Increase Outreach to Families to Maintain Childhood Immunizations

The data is clear: childhood immunization rates have plummeted due to the COVID-19 pandemic and associated stay-at-home orders. With the uncertainty of the pandemic’s timing, health care providers must take action to maintain vaccinations among patient populations that are wary of leaving their homes. The CDC’s Morbidity and Mortality Weekly Report (MMWR) released May 8, states the urgency of the situation:

Reminding parents of the vital need to protect their children against serious vaccine-preventable diseases, even as the COVID-19 pandemic continues, is critical. As social distancing requirements are relaxed, children who are not protected by vaccines will be more vulnerable to diseases such as measles. In response, continued coordinated efforts between health care providers and public health officials at the local, state, and federal levels will be necessary to achieve rapid catch-up vaccination.

Last week, we examined the current vaccination data. The situation is dire, however there is some good news. Examining the VSD doses administered shows an uptick in vaccine administration to children aged ≤24 months beginning in late March. This increase might reflect the success of strategies to promote childhood vaccinations in the context of the pandemic.

Below are strategies that have shown early success. These include practice management resources, talking points, and social media images to share.

Practice Management and Resources for Providers

By now, providers are well aware of the guidelines for continuing to see patients for well visits. The CDC recommends

  • Scheduling sick visits and well-child care visits during different times of the day
  • Reducing crowding in waiting rooms, by asking patients to remain outside (e.g., stay in their vehicles, if applicable) until they are called into the facility for their appointment, or setting up triage booths to screen patients safely
  • Collaborating with healthcare providers in the community to identify separate locations for providing well visits for children.

The CDC’s page on caring for children during the COVID-19 pandemic includes up to date information on maintaining childhood immunizations. The IAC has an “Ask the Experts” page titled “COVID-19 and Routine Vaccination.”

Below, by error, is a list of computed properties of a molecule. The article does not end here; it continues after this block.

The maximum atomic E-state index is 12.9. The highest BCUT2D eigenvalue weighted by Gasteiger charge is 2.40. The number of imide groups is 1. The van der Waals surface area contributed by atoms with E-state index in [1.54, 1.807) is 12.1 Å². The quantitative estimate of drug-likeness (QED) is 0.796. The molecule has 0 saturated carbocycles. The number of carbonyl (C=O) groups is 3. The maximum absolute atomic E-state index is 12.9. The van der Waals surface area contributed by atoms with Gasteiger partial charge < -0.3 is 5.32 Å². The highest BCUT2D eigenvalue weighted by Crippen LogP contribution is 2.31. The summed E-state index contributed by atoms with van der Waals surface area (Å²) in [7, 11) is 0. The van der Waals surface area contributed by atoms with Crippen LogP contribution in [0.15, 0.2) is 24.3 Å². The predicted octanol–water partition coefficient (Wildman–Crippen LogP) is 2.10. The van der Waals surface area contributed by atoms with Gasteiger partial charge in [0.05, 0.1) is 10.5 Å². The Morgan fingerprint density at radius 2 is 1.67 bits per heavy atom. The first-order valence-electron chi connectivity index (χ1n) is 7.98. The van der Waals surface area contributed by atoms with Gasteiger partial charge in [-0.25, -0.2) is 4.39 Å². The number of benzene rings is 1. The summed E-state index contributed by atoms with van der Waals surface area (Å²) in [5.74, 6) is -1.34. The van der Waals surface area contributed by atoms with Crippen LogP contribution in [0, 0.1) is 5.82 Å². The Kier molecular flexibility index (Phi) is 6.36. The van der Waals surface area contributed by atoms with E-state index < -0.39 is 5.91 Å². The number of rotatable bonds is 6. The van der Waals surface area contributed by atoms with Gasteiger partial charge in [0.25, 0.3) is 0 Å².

Talking Points

Vaccinate Your Family has put together two helpful guides for providers. The first, “Call, Don’t Cancel: Talking to People about Vaccinations during the COVID-19 Pandemic,” contains talking points for providers to use in communications to families. These include sections on new practice policies, setting reminders to follow-up on missed immunizations, links to help uninsured children, and information on why vaccines are still critical during this time.

The second resource from Vaccinate Your Family is designed for vaccine advocates. “Raising Vaccination Rates During a Pandemic” has steps and resources for advocates to use that may encourage people to reach out to their providers and receive routine vaccinations. These include:

  • Share talking points with your governor’s office and your state’s Secretary of Health.
  • Work with local medical professional societies to help spread the word.
  • Submit opinion pieces and letters to the editor to your local papers.
  • Consider how your community receives information.

Social Media/Images to Share

An excellent strategy to encourage vaccination during the pandemic is by communicating with families via social media or email. Many of the talking points in the “Call, Don’t Cancel” resource can be posted in a social media message or including in email or website content. The CDC has created a social media image with an important message for providers to share.

The CDC also recommends directing families to

In addition, the CDC has created sample text to share via social media with links to their easy to read schedule:

 The Ohio AAP created a handout that can be shared digitally or in print.

Hopefully by using these resources, immunization rates will rise in all age groups and we can prevent outbreaks of vaccine preventable diseases.